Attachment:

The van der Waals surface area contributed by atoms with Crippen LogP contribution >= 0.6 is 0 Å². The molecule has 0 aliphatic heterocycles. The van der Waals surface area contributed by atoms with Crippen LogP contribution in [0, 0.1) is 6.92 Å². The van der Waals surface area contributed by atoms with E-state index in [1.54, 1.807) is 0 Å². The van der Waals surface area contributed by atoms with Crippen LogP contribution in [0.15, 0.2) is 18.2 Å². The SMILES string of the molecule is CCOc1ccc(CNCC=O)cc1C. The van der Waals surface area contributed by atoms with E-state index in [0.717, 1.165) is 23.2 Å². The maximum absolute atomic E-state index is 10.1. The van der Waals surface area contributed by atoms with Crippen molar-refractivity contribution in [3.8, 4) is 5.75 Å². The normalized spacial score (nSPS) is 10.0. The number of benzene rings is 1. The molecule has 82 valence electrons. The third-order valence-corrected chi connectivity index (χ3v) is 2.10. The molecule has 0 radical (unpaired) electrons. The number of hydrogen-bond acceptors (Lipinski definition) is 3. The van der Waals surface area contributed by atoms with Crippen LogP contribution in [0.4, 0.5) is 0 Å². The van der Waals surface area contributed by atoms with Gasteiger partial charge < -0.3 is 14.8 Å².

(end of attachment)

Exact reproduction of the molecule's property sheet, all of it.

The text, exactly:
The van der Waals surface area contributed by atoms with Crippen LogP contribution >= 0.6 is 0 Å². The molecule has 0 aliphatic heterocycles. The van der Waals surface area contributed by atoms with Crippen LogP contribution in [0, 0.1) is 6.92 Å². The van der Waals surface area contributed by atoms with E-state index in [1.54, 1.807) is 0 Å². The van der Waals surface area contributed by atoms with Crippen LogP contribution in [0.15, 0.2) is 18.2 Å². The SMILES string of the molecule is CCOc1ccc(CNCC=O)cc1C. The van der Waals surface area contributed by atoms with E-state index in [0.717, 1.165) is 23.2 Å². The maximum absolute atomic E-state index is 10.1. The van der Waals surface area contributed by atoms with Crippen molar-refractivity contribution in [3.8, 4) is 5.75 Å². The normalized spacial score (nSPS) is 10.0. The number of benzene rings is 1. The molecule has 82 valence electrons. The third-order valence-corrected chi connectivity index (χ3v) is 2.10. The molecule has 0 radical (unpaired) electrons. The number of hydrogen-bond acceptors (Lipinski definition) is 3. The van der Waals surface area contributed by atoms with Crippen LogP contribution in [0.4, 0.5) is 0 Å². The van der Waals surface area contributed by atoms with Gasteiger partial charge < -0.3 is 14.8 Å².